We often get told that we need clinical experience for medical school, but what is clinical experience and why is it so important? Clinical experience is a supervised learning experience in a clinical setting where a student can provide or observe direct patient care. It is a very important aspect of the medical school application because it shows admissions committees that you are actively showing interest in the medical field. Along with that, it also allows you to see if the various interests in the medical field align with your own interests. For example, if you work as a medical assistant in a Family Medicine office, you not only improve the skills and knowledge you will need in the medical field, but it can also give you a sense of where your interests lie.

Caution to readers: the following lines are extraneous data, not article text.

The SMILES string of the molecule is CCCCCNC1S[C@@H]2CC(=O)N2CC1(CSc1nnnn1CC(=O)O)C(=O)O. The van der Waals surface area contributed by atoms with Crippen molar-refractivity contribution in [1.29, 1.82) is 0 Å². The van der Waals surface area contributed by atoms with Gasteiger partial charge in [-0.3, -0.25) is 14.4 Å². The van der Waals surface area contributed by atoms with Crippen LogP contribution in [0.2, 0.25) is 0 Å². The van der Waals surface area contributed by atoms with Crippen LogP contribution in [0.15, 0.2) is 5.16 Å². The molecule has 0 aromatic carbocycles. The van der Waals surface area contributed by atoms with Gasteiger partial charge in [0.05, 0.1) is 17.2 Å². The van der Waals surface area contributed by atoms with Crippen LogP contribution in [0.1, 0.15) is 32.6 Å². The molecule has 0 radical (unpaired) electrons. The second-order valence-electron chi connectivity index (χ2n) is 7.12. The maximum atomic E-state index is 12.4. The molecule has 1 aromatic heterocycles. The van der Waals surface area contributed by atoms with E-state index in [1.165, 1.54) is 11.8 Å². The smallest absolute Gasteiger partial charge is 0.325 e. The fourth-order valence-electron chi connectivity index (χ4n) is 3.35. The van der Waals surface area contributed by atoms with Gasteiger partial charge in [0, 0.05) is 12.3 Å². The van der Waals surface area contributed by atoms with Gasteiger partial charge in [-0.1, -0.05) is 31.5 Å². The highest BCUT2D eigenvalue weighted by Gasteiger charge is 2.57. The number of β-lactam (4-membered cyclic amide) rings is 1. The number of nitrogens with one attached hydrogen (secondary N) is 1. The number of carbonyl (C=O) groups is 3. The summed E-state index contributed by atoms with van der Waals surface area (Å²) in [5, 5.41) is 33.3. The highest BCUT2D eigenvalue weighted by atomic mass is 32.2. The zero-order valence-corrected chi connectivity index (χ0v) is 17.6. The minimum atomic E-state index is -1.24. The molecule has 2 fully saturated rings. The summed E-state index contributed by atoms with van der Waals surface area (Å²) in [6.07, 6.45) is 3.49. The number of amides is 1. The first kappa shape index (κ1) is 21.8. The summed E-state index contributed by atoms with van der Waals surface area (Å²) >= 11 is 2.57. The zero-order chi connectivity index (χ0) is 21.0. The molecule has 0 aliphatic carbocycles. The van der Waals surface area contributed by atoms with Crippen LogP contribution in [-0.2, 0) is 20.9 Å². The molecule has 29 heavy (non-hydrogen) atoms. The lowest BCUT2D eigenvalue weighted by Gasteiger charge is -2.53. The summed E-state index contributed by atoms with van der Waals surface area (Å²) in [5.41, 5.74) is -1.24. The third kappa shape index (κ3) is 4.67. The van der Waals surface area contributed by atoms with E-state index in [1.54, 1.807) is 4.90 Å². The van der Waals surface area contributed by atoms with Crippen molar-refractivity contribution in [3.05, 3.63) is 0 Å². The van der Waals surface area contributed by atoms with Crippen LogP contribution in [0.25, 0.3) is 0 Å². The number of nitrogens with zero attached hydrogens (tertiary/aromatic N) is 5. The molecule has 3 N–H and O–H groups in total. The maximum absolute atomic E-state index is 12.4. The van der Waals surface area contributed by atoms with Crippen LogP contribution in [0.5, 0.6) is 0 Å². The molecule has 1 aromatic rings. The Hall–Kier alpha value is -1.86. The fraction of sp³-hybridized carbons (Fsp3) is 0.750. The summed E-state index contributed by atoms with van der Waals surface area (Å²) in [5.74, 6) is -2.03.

I worked as both a Medical scribe and Pharmacy Technician before attending medical school. Working as a medical scribe gave me an excellent understanding of writing a patient chart and the different elements in the patient's history of present illness (HPI). It also gave me a general understanding of common symptoms of various diseases and the purpose of performing different physical exams. These aspects are very important as a medical student because you will be expected to know how to chart when you enter your clinical years. Working as a Pharmacy Technician gave me a basic understanding of drug names and purposes as well as mechanisms of action. This prior knowledge has been very helpful in my first year because many of the questions on my exams ask about the purposes of drugs and what they are used for. In summary, your clinical experience can go a long way in your medical school courses!
Below are some great ways to gain clinical experience:
Emergency Medical Technician (EMT)
Certified Nursing Assistant (CNA)
Patient Care Assistant